Every week I spend at least 2 hours here at Tomar Park. This however is the first time looking through it in a natural lens. I have always found it to be a pretty cool place but I have never noticed anything anything particularly special about the park. However, now I feel as though I understand it better in just one hour by myself. There are always people coming and going past me but it is not often that I see people stay. Both times I have come to see Tomar Park as a theological place instead of a place for running, have been on a muggy day. Even then, there is movement all around; the distant sound of cars whizzing past on the nearby roads, people walking, biking, and running on the paths and animals flying above or rustling in the leaves. Tomar Park is definitely not where I have ever been the most detached I have ever been from human interaction, yet it is very easy to relax and feel alone even with all of the possible distractions.
Often times I am one of the travelers, running one-mile loop after one-mile loop with the other members of the Augustana Cross Country team. But now I am one of the watchers, relaxing against a tree close to an intersection of paths. They all lead off to different destinations and in the year I’ve traveled those paths I have slowly began to learn the different possibilities each one can lead to. Some probably lead people back home while others trails lead people to start their trip for the day. Everyone who went by seemed to have similar ideas of living a healthy lifestyle and to go along with that I noticed a trend of smiles and laughter when people were together in pairs or groups.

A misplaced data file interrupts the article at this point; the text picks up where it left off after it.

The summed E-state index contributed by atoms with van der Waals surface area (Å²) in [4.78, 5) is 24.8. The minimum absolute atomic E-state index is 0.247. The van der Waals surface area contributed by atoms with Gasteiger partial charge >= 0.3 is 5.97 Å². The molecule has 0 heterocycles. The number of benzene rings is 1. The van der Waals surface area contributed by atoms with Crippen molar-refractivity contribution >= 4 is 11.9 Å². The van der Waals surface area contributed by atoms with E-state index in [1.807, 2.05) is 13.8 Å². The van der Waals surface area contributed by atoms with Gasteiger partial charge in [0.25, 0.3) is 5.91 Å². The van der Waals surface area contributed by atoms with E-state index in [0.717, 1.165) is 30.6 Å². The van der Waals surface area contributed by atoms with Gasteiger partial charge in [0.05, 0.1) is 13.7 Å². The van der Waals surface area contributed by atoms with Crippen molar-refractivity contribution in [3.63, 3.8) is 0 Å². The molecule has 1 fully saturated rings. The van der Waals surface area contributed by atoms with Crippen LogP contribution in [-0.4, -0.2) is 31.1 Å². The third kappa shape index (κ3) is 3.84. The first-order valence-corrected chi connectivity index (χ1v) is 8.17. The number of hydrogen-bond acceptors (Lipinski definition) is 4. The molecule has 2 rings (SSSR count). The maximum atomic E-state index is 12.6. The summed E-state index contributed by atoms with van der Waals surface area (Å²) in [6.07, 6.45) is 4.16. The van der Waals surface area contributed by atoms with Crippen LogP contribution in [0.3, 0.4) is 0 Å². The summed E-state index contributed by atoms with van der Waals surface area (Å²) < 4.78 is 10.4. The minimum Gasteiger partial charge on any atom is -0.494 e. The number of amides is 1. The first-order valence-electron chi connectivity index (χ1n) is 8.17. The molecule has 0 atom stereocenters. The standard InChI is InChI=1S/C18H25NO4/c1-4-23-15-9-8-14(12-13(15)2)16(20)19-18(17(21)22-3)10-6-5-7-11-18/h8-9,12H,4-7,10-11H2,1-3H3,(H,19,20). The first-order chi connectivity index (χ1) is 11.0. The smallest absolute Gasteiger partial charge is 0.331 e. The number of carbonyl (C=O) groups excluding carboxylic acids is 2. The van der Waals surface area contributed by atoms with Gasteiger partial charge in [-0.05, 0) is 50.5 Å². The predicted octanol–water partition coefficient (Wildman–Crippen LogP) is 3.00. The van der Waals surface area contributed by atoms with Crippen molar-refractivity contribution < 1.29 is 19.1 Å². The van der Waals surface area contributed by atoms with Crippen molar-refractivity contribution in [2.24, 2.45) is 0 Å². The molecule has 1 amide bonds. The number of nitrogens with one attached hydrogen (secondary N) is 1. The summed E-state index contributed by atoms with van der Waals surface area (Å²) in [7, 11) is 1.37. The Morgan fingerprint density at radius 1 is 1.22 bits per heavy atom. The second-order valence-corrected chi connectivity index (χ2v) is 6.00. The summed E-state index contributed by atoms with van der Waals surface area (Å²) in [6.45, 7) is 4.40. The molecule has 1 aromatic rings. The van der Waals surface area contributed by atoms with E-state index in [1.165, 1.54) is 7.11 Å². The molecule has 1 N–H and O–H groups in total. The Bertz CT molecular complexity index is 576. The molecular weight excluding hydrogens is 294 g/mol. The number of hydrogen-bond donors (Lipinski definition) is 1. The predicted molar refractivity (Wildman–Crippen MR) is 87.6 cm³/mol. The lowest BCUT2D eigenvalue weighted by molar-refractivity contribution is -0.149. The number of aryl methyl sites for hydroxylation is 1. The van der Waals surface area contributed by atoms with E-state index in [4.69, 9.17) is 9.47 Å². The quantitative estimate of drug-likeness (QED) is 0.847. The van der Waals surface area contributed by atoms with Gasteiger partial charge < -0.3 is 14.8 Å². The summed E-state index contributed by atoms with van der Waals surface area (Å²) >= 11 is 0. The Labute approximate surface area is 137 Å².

I imagine that if it were a different day it would be a lot more buggy and a lot less enjoyable for me to sit here. However, the brisk breeze does a good job of keeping those things away. One thing I was expecting to see a lot more of was wild animals. Perhaps I went on a bad day or perhaps the animals prefer to stay deeper in the woods away from the human influence.
I have always thought of parks as an intersection between nature and the influence of humanity. They are locations where the two collide, where humans have made clearings with parks and fields along roads usually surrounded by trees filled with wildlife. For me, it is somewhere I can go alone, to experience the natural world, perhaps see a deer or squirrels living their daily life, but it can also be somewhere for me to go with my friends and kick a soccer ball around or throw a frisbee. This intersection is crucial, and because of this the animals that live around parks such as Tomar often live a very different life from those sheltered away in vast forests. I saw many different birds come down from their trees and pick up scraps of food from around the trash can and they seem unwavered when people travel close by.
While the park has undoubtedly taken away a habitat for many animals and forced some to make do with what they can, it also allows many opportunities for others to thrive along with to be a communal place for people like me.
I am a Sophomore at Augustana where I am a member of the Cross Country and track team which, along with school. I am from the suburbs of Minneapolis and love to spend time either alone or with my friends in the surrounding area or at cabins in northern Minnesota.